“Will my insurance company pay for that?”
I’m surprised how often I get asked this question.
I’ve been a breast surgeon for over 20 years and have had the privilege of taking care of many women who have breast cancer. While most women who have breast cancer today are able to save their breast with successful treatment of their cancer, in some cases, women choose to or must have their entire breast removed in a procedure called a “mastectomy.”1 In other cases, when someone is born with a rare cancer-causing gene (like BRCA1 or BRCA2), her risk of developing breast cancer is so high that we may recommend that she have her breasts removed to prevent developing breast cancer in the future.
The loss of one’s breast is obviously life-changing and, for some women, can have profound effects on self-esteem, body image, and sexuality.2 Fortunately, surgical techniques to remove a woman’s breast have advanced dramatically in recent years. Rather than what previously was considered a radical mastectomy, we are now often able to remove the entire breast through small incisions with hidden scars that allow a woman to save her nipple and areola through a procedure called a “nipple-sparing mastectomy.” Following the breast and cancer removal, a plastic surgeon can rebuild the breast with an implant or one’s own extra tissue (fat from the abdomen or tummy tuck tissue).3 At this point in my explanation is often when I get asked the question about insurance coverage.
The Women’s Health and Cancer Rights Act (WHCRA) of 1998
WHCRA requires insurance companies to cover reconstruction of the breast, as well as the opposite breast (to create symmetry), after a mastectomy.4 The law goes further to require coverage if you have other medical conditions such as a high risk gene even if you don’t have cancer yet. WHCRA requires coverage for the following:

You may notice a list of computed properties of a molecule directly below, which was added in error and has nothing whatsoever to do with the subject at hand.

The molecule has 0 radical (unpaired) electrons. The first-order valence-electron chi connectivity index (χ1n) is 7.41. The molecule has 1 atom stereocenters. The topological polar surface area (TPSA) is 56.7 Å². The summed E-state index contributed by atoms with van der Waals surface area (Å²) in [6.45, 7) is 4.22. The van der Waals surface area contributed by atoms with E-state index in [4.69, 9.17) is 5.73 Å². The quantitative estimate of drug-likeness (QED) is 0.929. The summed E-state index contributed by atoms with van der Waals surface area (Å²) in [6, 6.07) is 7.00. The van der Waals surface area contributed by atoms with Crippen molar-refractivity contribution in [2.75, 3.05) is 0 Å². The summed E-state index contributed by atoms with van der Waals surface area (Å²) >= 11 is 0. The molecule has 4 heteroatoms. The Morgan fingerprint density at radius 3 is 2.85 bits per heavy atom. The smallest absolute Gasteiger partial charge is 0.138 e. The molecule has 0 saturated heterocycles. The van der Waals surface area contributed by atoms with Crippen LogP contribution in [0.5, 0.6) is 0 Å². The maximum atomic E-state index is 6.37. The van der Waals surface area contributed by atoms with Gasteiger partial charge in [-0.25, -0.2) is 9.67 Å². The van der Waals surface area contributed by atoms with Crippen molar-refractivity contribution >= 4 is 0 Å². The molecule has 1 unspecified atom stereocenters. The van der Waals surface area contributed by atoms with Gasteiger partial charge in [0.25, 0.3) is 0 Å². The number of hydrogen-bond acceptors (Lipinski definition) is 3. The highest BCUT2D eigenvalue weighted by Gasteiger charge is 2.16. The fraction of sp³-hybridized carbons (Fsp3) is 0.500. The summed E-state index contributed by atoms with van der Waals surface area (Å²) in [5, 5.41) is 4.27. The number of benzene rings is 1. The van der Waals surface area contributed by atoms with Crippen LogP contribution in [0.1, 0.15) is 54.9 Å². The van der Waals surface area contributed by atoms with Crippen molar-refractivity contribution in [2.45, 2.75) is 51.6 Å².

- All stages of reconstruction of the breast on which the mastectomy was performed
- Surgery and reconstruction of the other breast to produce a symmetrical appearance
- Treatment of physical complications of the mastectomy, including lymphedema
There are few exceptions to this law for some types of government and church insurances, but in general, most women who need to have a mastectomy also have insurance coverage for reconstruction of their breasts. It is important to confirm specific details with your health insurer.
In this era of climbing health care costs and an emphasis on value-based care,5 where “value” is defined as quality divided by cost, the quality of the care that a patient receives must include the sum total of that experience. Most surgeons can measure quality by how many surgical complications they may have or how often a cancer comes back. I would argue that how a woman feels about her body after removing her breast through an operation is one of the most important after-surgery quality measures we need to define.
The day may come soon where limited health care dollars will limit coverage to only “medically necessary” services. Though less tangible and much harder to measure, this feeling of wholeness after surgery is well worth the investment, protected for now by the WHCRA.
Sharon Lum, MD
Dr. Lum is a Professor and Vice Chair of Academic Affairs of the Department of Surgery for the Loma Linda University School of Medicine. She serves on the Quality Integration Committee for the Commission on Cancer for the American College of Surgeons. Her research interests include quality measures and disparities in breast and other cancer outcomes and incorporation of patient reported outcomes in clinical decision-making for patients with breast diseases.
- Hart AM, Pinell-White X, Losken A. The Psychosexual Impact of Postmastectomy Breast Reconstruction. Ann Plast Surg. 2016;77(5):517–522